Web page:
Where does coffee come from? How is it processed? How does it fit into human culture?

How does a coffee bean become a cup of java?

David follows a coffee bean from plantation to mug.
Segment length: 6:00


It's been used as a medicine and an ingredient in wine. It's been linked with revolutionary ideas. First a food, later a beverage, coffee contributed significantly to the economic health of countries that controlled it. The coffeehouses in the Middle East and Europe that sprang up because of it became centers of intellectual ferment, often frowned upon by the authorities.

Native to Ethiopia, this crop is now grown around the world and is a major commodity in the world economy. The principal species, Coffea arabica, thrives at high elevations in a moist, mild climate where there is partial shade. That's why most of the big coffee producers are located in mountainous countries near the equator.

The coffee tree is a shrublike plant with glossy, dark-green leaves and small, white, fragrant flowers. The fruit, or cherry, is initially green and gradually ripens to a dark red. Although people used to eat the coffee cherries or chew the coffee leaves, the principal interest now is in the coffee seeds or beans.

Removal of the fruit from the beans requires several steps and considerable water because the inner part of the fruit is so sticky. Processors first pulp and wash the cherries, and then allow them to ferment before washing them again. During fermentation, microorganisms act on the sticky inner layer of the cherry to break it down. Finally, the seeds are dried, and a hulling machine crushes the remaining parchment covering so it can be removed. The seeds-now called green coffee beans-can be roasted in several different ways.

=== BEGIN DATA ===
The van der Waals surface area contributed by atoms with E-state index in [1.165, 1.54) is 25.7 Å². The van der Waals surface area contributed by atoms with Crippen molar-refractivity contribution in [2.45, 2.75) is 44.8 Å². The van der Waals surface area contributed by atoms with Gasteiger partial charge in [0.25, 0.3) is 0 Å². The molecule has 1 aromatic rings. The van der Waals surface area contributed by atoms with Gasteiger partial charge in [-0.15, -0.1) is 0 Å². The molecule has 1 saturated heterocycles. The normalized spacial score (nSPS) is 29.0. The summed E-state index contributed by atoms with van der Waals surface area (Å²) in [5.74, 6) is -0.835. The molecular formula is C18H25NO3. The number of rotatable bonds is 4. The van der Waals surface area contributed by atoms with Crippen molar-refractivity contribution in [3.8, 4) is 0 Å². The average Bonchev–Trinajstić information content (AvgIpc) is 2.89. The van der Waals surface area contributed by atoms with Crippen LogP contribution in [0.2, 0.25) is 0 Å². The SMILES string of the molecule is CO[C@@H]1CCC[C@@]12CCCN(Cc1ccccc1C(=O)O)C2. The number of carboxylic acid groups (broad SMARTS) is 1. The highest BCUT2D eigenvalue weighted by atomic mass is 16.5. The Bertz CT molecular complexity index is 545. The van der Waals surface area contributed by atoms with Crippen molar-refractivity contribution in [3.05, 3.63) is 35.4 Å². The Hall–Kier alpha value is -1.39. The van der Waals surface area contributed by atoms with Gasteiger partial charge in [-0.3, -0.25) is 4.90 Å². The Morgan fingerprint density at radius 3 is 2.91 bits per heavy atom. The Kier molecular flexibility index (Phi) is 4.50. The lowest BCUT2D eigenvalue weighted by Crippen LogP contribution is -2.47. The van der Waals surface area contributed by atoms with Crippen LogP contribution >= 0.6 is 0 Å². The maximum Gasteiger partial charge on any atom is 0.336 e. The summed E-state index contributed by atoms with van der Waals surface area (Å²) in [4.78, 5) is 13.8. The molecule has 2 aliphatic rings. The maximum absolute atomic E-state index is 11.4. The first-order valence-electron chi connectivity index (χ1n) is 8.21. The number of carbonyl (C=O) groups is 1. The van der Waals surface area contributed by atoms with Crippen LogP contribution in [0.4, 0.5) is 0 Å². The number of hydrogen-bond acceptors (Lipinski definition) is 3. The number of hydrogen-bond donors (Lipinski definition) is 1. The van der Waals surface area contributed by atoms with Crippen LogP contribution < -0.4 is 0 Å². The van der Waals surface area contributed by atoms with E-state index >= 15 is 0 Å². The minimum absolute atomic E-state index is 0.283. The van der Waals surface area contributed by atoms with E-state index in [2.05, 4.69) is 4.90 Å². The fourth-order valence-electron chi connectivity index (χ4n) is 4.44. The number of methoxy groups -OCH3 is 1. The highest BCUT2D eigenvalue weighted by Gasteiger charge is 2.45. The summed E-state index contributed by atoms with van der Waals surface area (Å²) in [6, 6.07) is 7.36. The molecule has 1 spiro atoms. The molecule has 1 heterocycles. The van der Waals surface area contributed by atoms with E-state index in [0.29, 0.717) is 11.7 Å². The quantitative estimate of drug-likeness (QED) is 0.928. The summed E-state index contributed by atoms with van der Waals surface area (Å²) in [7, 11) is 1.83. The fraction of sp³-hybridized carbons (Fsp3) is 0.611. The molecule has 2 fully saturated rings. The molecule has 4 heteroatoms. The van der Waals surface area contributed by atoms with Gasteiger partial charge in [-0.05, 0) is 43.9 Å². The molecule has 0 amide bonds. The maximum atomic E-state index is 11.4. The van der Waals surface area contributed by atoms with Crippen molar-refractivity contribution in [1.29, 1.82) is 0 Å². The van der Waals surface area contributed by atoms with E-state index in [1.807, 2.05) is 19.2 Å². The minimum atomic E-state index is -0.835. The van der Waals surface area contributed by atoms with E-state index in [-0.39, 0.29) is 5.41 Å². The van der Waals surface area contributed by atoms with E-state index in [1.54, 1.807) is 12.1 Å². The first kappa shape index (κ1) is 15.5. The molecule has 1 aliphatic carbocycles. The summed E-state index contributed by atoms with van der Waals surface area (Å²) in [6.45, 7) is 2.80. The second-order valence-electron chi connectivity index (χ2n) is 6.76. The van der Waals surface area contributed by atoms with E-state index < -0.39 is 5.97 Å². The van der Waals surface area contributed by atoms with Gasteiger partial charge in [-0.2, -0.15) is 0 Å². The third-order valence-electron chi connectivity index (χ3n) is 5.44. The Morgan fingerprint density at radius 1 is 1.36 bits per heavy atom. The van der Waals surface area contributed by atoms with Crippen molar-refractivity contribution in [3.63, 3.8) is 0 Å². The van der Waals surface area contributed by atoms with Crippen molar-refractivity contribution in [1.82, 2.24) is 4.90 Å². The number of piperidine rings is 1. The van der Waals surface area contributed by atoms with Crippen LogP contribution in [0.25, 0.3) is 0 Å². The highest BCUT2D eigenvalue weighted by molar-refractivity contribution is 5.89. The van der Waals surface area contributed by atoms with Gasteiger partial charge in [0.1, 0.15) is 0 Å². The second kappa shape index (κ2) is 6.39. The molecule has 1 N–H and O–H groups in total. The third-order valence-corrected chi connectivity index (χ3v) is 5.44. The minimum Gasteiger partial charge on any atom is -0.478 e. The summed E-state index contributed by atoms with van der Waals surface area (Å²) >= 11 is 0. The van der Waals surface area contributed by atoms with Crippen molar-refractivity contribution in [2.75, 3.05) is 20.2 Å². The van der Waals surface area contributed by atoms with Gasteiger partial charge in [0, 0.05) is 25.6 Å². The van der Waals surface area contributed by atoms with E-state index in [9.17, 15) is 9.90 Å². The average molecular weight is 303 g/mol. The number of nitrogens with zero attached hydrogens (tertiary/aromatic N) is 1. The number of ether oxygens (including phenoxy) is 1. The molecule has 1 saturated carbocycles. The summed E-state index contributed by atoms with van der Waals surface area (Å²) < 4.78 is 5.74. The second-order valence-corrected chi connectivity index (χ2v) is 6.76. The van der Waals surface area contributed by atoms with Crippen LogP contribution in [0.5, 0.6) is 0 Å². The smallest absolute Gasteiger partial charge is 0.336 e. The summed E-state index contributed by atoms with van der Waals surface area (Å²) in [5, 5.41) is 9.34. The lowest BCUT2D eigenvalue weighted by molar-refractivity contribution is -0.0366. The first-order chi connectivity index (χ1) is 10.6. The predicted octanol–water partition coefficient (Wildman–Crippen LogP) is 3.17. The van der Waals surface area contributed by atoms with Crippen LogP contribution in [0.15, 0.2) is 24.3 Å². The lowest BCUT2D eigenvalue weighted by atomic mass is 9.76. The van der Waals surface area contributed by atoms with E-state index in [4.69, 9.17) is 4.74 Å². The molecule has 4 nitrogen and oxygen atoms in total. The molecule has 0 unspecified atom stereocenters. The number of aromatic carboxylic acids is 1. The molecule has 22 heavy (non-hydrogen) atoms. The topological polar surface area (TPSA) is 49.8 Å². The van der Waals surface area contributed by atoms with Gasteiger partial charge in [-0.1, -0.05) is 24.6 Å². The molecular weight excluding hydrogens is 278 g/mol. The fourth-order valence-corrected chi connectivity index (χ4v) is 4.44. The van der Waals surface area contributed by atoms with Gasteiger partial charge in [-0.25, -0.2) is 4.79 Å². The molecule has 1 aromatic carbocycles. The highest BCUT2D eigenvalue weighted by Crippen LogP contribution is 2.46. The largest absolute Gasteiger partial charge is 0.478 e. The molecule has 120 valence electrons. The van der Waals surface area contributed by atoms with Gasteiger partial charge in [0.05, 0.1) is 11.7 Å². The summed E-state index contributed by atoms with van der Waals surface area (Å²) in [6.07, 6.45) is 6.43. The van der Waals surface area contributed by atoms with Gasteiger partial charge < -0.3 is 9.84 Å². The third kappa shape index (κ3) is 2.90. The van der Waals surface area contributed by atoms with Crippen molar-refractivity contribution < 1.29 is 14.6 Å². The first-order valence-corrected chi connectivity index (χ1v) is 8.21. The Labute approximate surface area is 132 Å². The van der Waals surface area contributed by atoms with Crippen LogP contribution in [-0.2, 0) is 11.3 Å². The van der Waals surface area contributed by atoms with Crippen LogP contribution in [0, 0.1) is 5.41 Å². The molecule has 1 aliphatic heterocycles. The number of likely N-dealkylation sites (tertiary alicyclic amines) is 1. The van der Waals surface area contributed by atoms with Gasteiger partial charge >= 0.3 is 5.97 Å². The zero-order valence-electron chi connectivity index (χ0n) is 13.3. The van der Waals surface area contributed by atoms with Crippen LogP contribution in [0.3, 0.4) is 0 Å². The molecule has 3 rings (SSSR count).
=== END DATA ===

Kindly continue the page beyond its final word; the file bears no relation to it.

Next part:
To prepare coffee, people brew the ground-roasted beans with hot water, a process that extracts flavor and fragrance chemicals. Only those chemicals that are soluble in hot water dissolve to make the coffee. The coffee grounds are left behind. One chemical naturally present in coffee is caffeine, which is a mild stimulant. But many different chemicals are manufactured by the coffee plant, and other chemicals are created in the roasting process.

Most coffee flavor comes from roasting-green coffee beans smell and taste completely different from roasted ones. Caffeine can be extracted from the beans to make decaffeinated coffee without altering the flavor much, since caffeine itself has very little flavor.


1. If you were a farmer, what things would you consider before growing coffee for sale? What plans would you have to make?
2. What are the known effects of caffeine on the human body? Is caffeine addictive? Are there medicinal uses for it? Do soft drinks with caffeine sell better than those without?

Key Words

brewing hot-water extraction of flavors, fragrances, and caffeine from ground-roasted coffee beans
commodity any object or material that is bought and sold
economic botany the study of plants bought, sold, traded, or otherwise involved in a society's commerce
fermentation in coffee processing, the action of microorganisms on the sticky inner pulp of coffee cherries
hulling removal of the dry parchment layer on coffee beans after they have been pulped, fermented, washed, and dried
pulping mashing coffee cherries to loosen the fruit pulp so it can be washed away
roasting heating green coffee beans in hot air to brown them and develop the distinctive aroma and flavor of coffee


  1. Burns, G. (1994, July 11) Coffee isn't all that's perking in the pits. Business Week, p. 134.
  2. Mattern, V. (1991, Dec) Indoor paradise! Organic Gardening, pp. 40-45.
  3. Schapira, K., Schapira, J., & Schapira, D. (1982) The book of coffee and tea (rev. ed.). New York: St. Martin's Press.